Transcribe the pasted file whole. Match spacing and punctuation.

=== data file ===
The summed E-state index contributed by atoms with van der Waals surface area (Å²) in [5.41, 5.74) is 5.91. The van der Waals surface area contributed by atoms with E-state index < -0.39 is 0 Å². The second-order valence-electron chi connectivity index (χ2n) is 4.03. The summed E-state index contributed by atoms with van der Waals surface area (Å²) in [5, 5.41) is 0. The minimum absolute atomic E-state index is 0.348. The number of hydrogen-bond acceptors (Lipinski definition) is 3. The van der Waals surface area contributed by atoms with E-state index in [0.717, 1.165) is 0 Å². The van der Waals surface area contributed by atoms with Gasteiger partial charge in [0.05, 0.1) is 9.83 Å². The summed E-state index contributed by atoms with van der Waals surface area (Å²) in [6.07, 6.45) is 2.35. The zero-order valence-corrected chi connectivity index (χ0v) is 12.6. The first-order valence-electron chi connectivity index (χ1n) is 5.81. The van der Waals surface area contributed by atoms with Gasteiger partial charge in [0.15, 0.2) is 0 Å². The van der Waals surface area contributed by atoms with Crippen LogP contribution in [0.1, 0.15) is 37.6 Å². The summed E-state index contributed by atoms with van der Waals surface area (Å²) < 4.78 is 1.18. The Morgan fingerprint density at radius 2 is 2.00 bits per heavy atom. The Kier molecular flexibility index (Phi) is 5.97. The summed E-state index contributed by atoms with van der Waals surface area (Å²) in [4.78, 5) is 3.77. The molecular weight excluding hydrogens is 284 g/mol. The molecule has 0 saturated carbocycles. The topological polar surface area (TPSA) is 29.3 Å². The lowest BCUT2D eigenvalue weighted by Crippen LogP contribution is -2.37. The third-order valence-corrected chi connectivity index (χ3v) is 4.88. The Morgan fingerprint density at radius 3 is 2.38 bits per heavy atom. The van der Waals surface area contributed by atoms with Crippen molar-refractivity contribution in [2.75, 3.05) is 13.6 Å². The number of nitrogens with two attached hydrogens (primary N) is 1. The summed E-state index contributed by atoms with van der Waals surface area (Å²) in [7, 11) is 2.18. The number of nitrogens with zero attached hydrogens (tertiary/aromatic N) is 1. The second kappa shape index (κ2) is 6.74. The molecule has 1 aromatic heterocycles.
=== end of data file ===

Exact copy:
The summed E-state index contributed by atoms with van der Waals surface area (Å²) in [5.41, 5.74) is 5.91. The van der Waals surface area contributed by atoms with E-state index < -0.39 is 0 Å². The second-order valence-electron chi connectivity index (χ2n) is 4.03. The summed E-state index contributed by atoms with van der Waals surface area (Å²) in [5, 5.41) is 0. The minimum absolute atomic E-state index is 0.348. The number of hydrogen-bond acceptors (Lipinski definition) is 3. The van der Waals surface area contributed by atoms with E-state index in [0.717, 1.165) is 0 Å². The van der Waals surface area contributed by atoms with Gasteiger partial charge in [0.05, 0.1) is 9.83 Å². The summed E-state index contributed by atoms with van der Waals surface area (Å²) in [6.07, 6.45) is 2.35. The zero-order valence-corrected chi connectivity index (χ0v) is 12.6. The first-order valence-electron chi connectivity index (χ1n) is 5.81. The van der Waals surface area contributed by atoms with Gasteiger partial charge in [0.15, 0.2) is 0 Å². The van der Waals surface area contributed by atoms with Crippen LogP contribution in [0.1, 0.15) is 37.6 Å². The summed E-state index contributed by atoms with van der Waals surface area (Å²) < 4.78 is 1.18. The Morgan fingerprint density at radius 2 is 2.00 bits per heavy atom. The Kier molecular flexibility index (Phi) is 5.97. The summed E-state index contributed by atoms with van der Waals surface area (Å²) in [4.78, 5) is 3.77. The molecular weight excluding hydrogens is 284 g/mol. The molecule has 0 saturated carbocycles. The topological polar surface area (TPSA) is 29.3 Å². The lowest BCUT2D eigenvalue weighted by Crippen LogP contribution is -2.37. The third-order valence-corrected chi connectivity index (χ3v) is 4.88. The Morgan fingerprint density at radius 3 is 2.38 bits per heavy atom. The van der Waals surface area contributed by atoms with Crippen molar-refractivity contribution in [2.75, 3.05) is 13.6 Å². The number of nitrogens with two attached hydrogens (primary N) is 1. The summed E-state index contributed by atoms with van der Waals surface area (Å²) in [7, 11) is 2.18. The number of nitrogens with zero attached hydrogens (tertiary/aromatic N) is 1. The second kappa shape index (κ2) is 6.74. The molecule has 1 aromatic heterocycles.